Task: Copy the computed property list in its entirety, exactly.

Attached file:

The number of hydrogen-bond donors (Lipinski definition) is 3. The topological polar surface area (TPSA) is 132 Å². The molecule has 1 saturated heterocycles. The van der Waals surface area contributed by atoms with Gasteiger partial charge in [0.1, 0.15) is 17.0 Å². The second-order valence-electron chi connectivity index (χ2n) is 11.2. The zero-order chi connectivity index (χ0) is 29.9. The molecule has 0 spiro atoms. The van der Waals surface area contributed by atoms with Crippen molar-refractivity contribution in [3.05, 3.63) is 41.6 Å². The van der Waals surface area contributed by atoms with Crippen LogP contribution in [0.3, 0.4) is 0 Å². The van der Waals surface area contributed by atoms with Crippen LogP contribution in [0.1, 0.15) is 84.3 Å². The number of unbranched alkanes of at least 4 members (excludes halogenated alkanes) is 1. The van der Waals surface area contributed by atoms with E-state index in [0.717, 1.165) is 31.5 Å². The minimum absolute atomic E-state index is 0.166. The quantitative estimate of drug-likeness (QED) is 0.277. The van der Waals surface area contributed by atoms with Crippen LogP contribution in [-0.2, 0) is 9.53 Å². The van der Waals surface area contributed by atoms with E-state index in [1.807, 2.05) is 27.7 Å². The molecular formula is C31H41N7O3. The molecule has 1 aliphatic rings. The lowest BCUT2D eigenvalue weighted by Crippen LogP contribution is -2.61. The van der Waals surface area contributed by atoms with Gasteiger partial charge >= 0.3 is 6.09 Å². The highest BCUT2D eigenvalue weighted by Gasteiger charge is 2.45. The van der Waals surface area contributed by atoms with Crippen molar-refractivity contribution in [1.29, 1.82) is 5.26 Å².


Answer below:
The number of hydrogen-bond donors (Lipinski definition) is 3. The topological polar surface area (TPSA) is 132 Å². The molecule has 1 saturated heterocycles. The van der Waals surface area contributed by atoms with Gasteiger partial charge in [0.1, 0.15) is 17.0 Å². The second-order valence-electron chi connectivity index (χ2n) is 11.2. The zero-order chi connectivity index (χ0) is 29.9. The molecule has 0 spiro atoms. The van der Waals surface area contributed by atoms with Crippen molar-refractivity contribution in [3.05, 3.63) is 41.6 Å². The van der Waals surface area contributed by atoms with Crippen LogP contribution in [0.3, 0.4) is 0 Å². The van der Waals surface area contributed by atoms with Crippen LogP contribution in [0.1, 0.15) is 84.3 Å². The number of unbranched alkanes of at least 4 members (excludes halogenated alkanes) is 1. The van der Waals surface area contributed by atoms with E-state index in [0.717, 1.165) is 31.5 Å². The minimum absolute atomic E-state index is 0.166. The quantitative estimate of drug-likeness (QED) is 0.277. The van der Waals surface area contributed by atoms with Crippen LogP contribution in [-0.2, 0) is 9.53 Å². The van der Waals surface area contributed by atoms with E-state index in [1.807, 2.05) is 27.7 Å². The molecular formula is C31H41N7O3. The molecule has 1 aliphatic rings. The lowest BCUT2D eigenvalue weighted by Crippen LogP contribution is -2.61. The van der Waals surface area contributed by atoms with Gasteiger partial charge >= 0.3 is 6.09 Å². The highest BCUT2D eigenvalue weighted by Gasteiger charge is 2.45. The van der Waals surface area contributed by atoms with Crippen molar-refractivity contribution in [1.29, 1.82) is 5.26 Å².